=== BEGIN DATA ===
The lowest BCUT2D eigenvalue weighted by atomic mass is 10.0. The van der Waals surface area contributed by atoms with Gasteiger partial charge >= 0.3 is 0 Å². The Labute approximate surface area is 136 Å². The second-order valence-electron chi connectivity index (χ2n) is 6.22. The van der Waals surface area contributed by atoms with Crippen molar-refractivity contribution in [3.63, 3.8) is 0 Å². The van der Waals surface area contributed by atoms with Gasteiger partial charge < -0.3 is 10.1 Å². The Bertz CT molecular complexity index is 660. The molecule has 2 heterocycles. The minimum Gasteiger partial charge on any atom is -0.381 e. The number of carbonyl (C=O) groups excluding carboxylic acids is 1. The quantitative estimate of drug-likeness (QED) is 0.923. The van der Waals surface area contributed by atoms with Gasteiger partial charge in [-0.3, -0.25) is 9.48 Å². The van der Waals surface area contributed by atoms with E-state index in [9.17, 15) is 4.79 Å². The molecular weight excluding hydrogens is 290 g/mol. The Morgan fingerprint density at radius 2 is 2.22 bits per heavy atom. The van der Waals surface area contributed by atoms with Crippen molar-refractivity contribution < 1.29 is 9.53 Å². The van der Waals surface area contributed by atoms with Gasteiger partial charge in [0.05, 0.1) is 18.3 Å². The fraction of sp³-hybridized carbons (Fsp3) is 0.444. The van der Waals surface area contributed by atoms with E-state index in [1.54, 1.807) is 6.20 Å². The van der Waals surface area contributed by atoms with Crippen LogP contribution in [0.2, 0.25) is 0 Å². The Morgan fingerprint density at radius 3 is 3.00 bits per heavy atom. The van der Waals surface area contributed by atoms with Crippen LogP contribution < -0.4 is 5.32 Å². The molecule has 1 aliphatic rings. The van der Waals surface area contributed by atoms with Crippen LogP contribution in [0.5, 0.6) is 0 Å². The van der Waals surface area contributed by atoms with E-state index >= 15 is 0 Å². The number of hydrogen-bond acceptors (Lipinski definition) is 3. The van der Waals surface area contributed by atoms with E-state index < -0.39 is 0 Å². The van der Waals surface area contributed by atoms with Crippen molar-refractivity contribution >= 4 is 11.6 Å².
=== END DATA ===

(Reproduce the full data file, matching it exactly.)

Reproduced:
The lowest BCUT2D eigenvalue weighted by atomic mass is 10.0. The van der Waals surface area contributed by atoms with Gasteiger partial charge >= 0.3 is 0 Å². The Labute approximate surface area is 136 Å². The second-order valence-electron chi connectivity index (χ2n) is 6.22. The van der Waals surface area contributed by atoms with Crippen molar-refractivity contribution in [3.63, 3.8) is 0 Å². The van der Waals surface area contributed by atoms with Gasteiger partial charge < -0.3 is 10.1 Å². The Bertz CT molecular complexity index is 660. The molecule has 2 heterocycles. The minimum Gasteiger partial charge on any atom is -0.381 e. The number of carbonyl (C=O) groups excluding carboxylic acids is 1. The quantitative estimate of drug-likeness (QED) is 0.923. The van der Waals surface area contributed by atoms with Gasteiger partial charge in [-0.3, -0.25) is 9.48 Å². The van der Waals surface area contributed by atoms with E-state index in [9.17, 15) is 4.79 Å². The molecular weight excluding hydrogens is 290 g/mol. The Morgan fingerprint density at radius 2 is 2.22 bits per heavy atom. The van der Waals surface area contributed by atoms with Crippen molar-refractivity contribution < 1.29 is 9.53 Å². The van der Waals surface area contributed by atoms with Gasteiger partial charge in [0.05, 0.1) is 18.3 Å². The fraction of sp³-hybridized carbons (Fsp3) is 0.444. The van der Waals surface area contributed by atoms with E-state index in [1.54, 1.807) is 6.20 Å². The van der Waals surface area contributed by atoms with Crippen LogP contribution in [0.2, 0.25) is 0 Å². The Morgan fingerprint density at radius 3 is 3.00 bits per heavy atom. The van der Waals surface area contributed by atoms with Crippen LogP contribution < -0.4 is 5.32 Å². The molecule has 1 aliphatic rings. The van der Waals surface area contributed by atoms with Crippen LogP contribution in [0.5, 0.6) is 0 Å². The van der Waals surface area contributed by atoms with E-state index >= 15 is 0 Å². The number of hydrogen-bond acceptors (Lipinski definition) is 3. The van der Waals surface area contributed by atoms with E-state index < -0.39 is 0 Å². The van der Waals surface area contributed by atoms with Crippen molar-refractivity contribution >= 4 is 11.6 Å².